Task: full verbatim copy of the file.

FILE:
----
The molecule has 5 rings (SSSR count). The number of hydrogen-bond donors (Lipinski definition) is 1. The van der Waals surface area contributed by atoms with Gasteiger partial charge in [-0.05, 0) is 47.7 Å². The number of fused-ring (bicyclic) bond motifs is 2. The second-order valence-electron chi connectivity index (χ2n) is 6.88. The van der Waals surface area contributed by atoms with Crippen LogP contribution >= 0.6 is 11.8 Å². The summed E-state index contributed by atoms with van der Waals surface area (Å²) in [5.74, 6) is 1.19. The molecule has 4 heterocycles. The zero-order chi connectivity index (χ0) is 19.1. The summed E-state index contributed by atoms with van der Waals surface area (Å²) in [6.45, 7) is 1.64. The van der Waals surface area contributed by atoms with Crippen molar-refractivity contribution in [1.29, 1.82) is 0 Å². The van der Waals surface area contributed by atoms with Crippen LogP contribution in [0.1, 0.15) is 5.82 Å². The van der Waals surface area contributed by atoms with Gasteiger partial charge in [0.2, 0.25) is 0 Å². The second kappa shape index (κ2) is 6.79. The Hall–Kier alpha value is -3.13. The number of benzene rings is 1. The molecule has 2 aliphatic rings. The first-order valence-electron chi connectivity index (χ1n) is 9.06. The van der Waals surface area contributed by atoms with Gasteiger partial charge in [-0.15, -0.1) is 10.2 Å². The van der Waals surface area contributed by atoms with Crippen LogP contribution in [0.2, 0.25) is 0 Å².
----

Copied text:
The molecule has 5 rings (SSSR count). The number of hydrogen-bond donors (Lipinski definition) is 1. The van der Waals surface area contributed by atoms with Gasteiger partial charge in [-0.05, 0) is 47.7 Å². The number of fused-ring (bicyclic) bond motifs is 2. The second-order valence-electron chi connectivity index (χ2n) is 6.88. The van der Waals surface area contributed by atoms with Crippen LogP contribution >= 0.6 is 11.8 Å². The summed E-state index contributed by atoms with van der Waals surface area (Å²) in [5.74, 6) is 1.19. The molecule has 4 heterocycles. The zero-order chi connectivity index (χ0) is 19.1. The summed E-state index contributed by atoms with van der Waals surface area (Å²) in [6.45, 7) is 1.64. The van der Waals surface area contributed by atoms with Crippen molar-refractivity contribution in [1.29, 1.82) is 0 Å². The van der Waals surface area contributed by atoms with Crippen LogP contribution in [0.1, 0.15) is 5.82 Å². The van der Waals surface area contributed by atoms with Gasteiger partial charge in [0.2, 0.25) is 0 Å². The second kappa shape index (κ2) is 6.79. The Hall–Kier alpha value is -3.13. The number of benzene rings is 1. The molecule has 2 aliphatic rings. The first-order valence-electron chi connectivity index (χ1n) is 9.06. The van der Waals surface area contributed by atoms with Gasteiger partial charge in [-0.15, -0.1) is 10.2 Å². The van der Waals surface area contributed by atoms with Crippen LogP contribution in [0.2, 0.25) is 0 Å².